But just to play Devil’s Advocate – the Kentucky Turtle is heading this thing and my knee-jerk reaction to anything he does is to oppose it. But I recognize that is not the way I should approach matters of state. However, the studies cited suggest a positive public health impact based on the first cigarette being delayed until the age of 21. So the real question is, will raising the MLA age prevent those under 21 from getting cigarettes? I had my first one at the age of 10 and never had trouble getting cigarettes when I wanted them. As many of us discussed during the San Francisco vape ban, is anything really effective for those who want to get to it? Congress got the MLA provision by agreeing to repeal the Cadillac tax, which helps fund the ACA, so I want to make sure it was worth it.

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Photo credit: Pamela Araujo, Connor Danylenko, Artyom Kulakov and Darius Krause from Pexels

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47 Responses to “Legal age to buy tobacco could become 21: good idea?”

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  1. Cdog says:

    I think the minimum age for the draft, child labor laws, etc should go up to 21 as well then. It doesn’t make sense to say someone isn’t old enough to make life choices (alcohol, cigarettes) at 18 but still adult enough for other huge life choices and events.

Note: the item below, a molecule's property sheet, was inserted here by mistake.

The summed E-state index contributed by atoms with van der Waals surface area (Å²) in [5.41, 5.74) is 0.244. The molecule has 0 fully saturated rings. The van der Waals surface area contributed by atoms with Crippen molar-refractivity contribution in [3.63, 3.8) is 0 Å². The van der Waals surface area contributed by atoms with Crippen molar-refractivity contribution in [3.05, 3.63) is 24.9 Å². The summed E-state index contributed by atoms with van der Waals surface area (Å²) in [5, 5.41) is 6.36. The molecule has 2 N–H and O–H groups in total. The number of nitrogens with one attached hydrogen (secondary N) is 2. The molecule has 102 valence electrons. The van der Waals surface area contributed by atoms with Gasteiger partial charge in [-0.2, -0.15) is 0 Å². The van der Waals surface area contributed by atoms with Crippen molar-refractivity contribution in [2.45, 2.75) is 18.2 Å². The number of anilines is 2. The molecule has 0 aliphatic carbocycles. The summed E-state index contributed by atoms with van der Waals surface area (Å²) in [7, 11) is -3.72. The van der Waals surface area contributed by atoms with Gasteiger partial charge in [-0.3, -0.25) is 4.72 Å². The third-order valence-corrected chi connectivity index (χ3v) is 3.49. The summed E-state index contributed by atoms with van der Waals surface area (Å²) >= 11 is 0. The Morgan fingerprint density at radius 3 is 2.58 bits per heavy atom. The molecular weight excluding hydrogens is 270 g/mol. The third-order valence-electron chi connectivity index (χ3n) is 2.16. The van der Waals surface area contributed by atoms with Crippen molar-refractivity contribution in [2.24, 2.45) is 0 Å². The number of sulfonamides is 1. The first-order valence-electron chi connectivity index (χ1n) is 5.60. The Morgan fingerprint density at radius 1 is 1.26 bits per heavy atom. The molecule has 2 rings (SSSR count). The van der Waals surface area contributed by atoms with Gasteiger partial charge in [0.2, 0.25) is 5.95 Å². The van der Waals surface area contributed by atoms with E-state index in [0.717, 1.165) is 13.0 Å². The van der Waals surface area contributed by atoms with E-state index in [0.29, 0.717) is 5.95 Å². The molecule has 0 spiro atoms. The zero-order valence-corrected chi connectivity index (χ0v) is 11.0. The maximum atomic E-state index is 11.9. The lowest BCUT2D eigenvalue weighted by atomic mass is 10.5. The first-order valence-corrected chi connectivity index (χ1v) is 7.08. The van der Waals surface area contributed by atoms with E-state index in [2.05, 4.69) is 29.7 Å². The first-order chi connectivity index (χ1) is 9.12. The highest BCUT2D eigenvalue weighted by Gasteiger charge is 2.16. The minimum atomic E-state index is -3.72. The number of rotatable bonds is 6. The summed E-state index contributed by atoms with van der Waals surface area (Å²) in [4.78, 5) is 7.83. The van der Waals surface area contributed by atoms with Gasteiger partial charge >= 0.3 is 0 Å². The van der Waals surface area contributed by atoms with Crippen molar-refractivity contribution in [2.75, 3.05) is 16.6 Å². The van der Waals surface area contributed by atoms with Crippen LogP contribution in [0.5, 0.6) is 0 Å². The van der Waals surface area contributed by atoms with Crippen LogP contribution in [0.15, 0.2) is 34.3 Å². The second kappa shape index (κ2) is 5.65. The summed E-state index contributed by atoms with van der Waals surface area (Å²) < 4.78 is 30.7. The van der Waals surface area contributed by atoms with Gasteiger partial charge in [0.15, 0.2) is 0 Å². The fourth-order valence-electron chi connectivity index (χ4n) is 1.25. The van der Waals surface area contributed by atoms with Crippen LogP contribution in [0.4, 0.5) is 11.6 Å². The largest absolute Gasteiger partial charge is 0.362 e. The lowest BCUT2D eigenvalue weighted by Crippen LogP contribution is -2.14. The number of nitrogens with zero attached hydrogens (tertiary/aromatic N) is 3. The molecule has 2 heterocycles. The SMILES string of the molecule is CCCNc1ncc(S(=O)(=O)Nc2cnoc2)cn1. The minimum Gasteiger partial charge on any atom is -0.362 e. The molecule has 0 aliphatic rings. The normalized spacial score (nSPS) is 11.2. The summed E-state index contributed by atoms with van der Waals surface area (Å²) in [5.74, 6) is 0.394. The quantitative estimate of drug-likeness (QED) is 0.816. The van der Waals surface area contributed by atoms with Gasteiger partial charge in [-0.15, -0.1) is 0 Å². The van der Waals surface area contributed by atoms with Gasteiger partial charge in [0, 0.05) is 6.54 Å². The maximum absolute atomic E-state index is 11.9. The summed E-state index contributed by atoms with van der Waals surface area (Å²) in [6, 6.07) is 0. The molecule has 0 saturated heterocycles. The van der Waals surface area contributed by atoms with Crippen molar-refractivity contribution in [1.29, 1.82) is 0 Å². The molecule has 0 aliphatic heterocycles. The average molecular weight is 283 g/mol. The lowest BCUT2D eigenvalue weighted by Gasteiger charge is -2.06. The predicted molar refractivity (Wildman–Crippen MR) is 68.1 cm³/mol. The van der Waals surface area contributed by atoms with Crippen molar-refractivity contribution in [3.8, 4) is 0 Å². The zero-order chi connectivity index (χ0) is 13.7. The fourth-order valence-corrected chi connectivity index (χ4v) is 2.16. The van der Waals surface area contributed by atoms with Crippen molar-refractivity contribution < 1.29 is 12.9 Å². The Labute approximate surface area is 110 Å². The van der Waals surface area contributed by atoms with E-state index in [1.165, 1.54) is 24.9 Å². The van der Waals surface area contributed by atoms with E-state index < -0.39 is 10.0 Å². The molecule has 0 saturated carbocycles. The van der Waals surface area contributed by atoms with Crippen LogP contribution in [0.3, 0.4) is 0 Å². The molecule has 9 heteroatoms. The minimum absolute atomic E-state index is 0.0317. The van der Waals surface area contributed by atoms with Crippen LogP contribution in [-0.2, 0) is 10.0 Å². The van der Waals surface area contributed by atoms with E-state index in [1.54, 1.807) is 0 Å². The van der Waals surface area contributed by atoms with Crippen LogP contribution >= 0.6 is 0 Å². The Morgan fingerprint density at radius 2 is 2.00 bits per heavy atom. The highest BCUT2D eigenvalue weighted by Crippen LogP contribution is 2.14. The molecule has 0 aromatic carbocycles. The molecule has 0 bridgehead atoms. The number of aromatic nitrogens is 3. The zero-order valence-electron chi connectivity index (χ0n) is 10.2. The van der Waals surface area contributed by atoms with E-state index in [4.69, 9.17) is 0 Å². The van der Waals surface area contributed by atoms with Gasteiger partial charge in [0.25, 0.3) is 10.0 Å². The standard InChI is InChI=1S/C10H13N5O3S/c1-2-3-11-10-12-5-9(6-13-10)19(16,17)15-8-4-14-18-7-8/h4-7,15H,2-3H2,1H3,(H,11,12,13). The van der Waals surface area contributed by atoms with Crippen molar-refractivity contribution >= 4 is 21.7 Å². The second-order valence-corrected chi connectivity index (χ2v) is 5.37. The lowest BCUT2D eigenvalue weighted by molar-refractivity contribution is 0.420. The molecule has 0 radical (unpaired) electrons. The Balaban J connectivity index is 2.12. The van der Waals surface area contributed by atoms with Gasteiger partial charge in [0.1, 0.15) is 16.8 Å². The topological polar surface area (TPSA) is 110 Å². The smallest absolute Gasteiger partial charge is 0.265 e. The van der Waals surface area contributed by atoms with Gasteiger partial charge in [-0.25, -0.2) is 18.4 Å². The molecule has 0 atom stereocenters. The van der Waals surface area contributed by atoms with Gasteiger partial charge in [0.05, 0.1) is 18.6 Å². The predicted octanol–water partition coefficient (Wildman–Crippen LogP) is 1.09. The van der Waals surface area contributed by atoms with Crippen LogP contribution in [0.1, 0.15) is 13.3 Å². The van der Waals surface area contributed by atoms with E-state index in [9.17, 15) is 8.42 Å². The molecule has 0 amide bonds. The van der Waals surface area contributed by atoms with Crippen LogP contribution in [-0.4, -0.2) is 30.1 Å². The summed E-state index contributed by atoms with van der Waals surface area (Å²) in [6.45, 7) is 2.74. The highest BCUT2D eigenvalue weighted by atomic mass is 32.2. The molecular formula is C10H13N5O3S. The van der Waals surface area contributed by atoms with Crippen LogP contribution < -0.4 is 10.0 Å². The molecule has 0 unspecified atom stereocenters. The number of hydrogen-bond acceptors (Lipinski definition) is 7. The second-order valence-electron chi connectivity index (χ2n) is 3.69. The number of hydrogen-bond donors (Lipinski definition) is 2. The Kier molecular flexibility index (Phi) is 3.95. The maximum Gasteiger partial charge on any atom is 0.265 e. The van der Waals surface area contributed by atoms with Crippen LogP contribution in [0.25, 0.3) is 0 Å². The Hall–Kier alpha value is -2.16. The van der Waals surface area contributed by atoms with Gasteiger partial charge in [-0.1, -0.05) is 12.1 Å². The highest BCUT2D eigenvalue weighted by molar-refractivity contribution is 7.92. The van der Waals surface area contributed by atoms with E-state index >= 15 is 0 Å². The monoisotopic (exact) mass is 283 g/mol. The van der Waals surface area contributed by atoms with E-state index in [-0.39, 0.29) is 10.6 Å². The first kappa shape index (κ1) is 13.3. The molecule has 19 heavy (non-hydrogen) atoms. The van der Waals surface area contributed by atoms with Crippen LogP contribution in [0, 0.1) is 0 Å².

• Astrid says:

      Yup, totally agree. I’m on board with upping the age for health reasons for alcohol and smokes, so the age for draft and child labor laws should also go up. We can’t have kids serving at 18 and not be able to make other life choices.

    • egot says:

      Also guns

    • Claire says:

      Also realign the legal system to reflect 21 as the threshold to be tried as an adult.

    • Jess says:

      I completely agree. 18 is too damn young to literally sign your life away, and the military knows that.

    • Sarah B says:

      This topic came up in Texas (I work for the legislature) and they made an exception: You can be 18 and purchase cigarettes if you are in the military. Otherwise Senate Bill 21 changed the age to 21 this year.

    • Amy Too says:

      Was going to say the same thing. You shouldn’t be able to die for your country as a teenager if you’re not trusted to make decisions about alcohol and cigarettes and gambling. Plus, we could get recruiters out of high schools if the age to join the military was increased to 21.

    • Nicegirl says:

      I agree with @CDog

    • Kimberly says:

      disagree. That argument is extremely shallow and juvenile. Defending our country is not the same as choosing to consume a known poison, and needing health insurance to cover the ramifications of the that poison. In the military, it is not your choice to be fired upon…Tabacco is not a stress reliever either. It ultimately causes anxiety and does not remedy it.

      7 years smoke free…

      • MachineElf says: